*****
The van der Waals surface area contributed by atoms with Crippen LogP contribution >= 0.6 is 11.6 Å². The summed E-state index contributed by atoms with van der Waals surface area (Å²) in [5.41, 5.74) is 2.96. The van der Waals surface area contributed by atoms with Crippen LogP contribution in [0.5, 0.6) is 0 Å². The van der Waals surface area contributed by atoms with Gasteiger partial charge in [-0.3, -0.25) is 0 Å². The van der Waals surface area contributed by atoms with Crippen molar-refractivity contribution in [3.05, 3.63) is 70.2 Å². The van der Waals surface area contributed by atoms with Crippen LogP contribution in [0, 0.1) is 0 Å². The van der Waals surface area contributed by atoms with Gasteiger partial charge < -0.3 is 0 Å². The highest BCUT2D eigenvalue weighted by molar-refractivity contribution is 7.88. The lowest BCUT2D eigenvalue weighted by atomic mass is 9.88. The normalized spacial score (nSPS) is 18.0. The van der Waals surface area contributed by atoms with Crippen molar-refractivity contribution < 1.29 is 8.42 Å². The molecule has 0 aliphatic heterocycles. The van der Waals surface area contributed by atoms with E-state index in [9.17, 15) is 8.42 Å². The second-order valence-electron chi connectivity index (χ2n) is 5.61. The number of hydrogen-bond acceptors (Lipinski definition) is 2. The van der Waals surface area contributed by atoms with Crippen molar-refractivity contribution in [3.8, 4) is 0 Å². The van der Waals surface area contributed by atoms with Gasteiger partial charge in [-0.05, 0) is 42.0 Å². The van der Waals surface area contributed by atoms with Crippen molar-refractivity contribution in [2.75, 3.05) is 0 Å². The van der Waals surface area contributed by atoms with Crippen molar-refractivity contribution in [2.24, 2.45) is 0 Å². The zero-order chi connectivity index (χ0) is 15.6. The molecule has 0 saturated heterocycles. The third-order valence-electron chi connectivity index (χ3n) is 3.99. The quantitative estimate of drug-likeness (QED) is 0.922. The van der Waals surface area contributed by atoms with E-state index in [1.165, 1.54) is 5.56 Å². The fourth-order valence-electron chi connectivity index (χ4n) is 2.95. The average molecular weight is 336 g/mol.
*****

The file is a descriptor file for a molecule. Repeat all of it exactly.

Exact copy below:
The van der Waals surface area contributed by atoms with Crippen LogP contribution >= 0.6 is 11.6 Å². The summed E-state index contributed by atoms with van der Waals surface area (Å²) in [5.41, 5.74) is 2.96. The van der Waals surface area contributed by atoms with Crippen LogP contribution in [0.5, 0.6) is 0 Å². The van der Waals surface area contributed by atoms with Gasteiger partial charge in [-0.3, -0.25) is 0 Å². The van der Waals surface area contributed by atoms with Crippen molar-refractivity contribution in [3.05, 3.63) is 70.2 Å². The van der Waals surface area contributed by atoms with Crippen LogP contribution in [0, 0.1) is 0 Å². The van der Waals surface area contributed by atoms with Gasteiger partial charge < -0.3 is 0 Å². The highest BCUT2D eigenvalue weighted by molar-refractivity contribution is 7.88. The lowest BCUT2D eigenvalue weighted by atomic mass is 9.88. The normalized spacial score (nSPS) is 18.0. The van der Waals surface area contributed by atoms with Crippen molar-refractivity contribution < 1.29 is 8.42 Å². The molecule has 0 aliphatic heterocycles. The van der Waals surface area contributed by atoms with E-state index in [9.17, 15) is 8.42 Å². The second-order valence-electron chi connectivity index (χ2n) is 5.61. The number of hydrogen-bond acceptors (Lipinski definition) is 2. The van der Waals surface area contributed by atoms with Crippen molar-refractivity contribution in [3.8, 4) is 0 Å². The van der Waals surface area contributed by atoms with Gasteiger partial charge in [-0.05, 0) is 42.0 Å². The van der Waals surface area contributed by atoms with Crippen molar-refractivity contribution in [2.75, 3.05) is 0 Å². The van der Waals surface area contributed by atoms with Crippen molar-refractivity contribution in [2.24, 2.45) is 0 Å². The zero-order chi connectivity index (χ0) is 15.6. The molecule has 0 saturated heterocycles. The third-order valence-electron chi connectivity index (χ3n) is 3.99. The quantitative estimate of drug-likeness (QED) is 0.922. The van der Waals surface area contributed by atoms with E-state index in [1.165, 1.54) is 5.56 Å². The fourth-order valence-electron chi connectivity index (χ4n) is 2.95. The average molecular weight is 336 g/mol.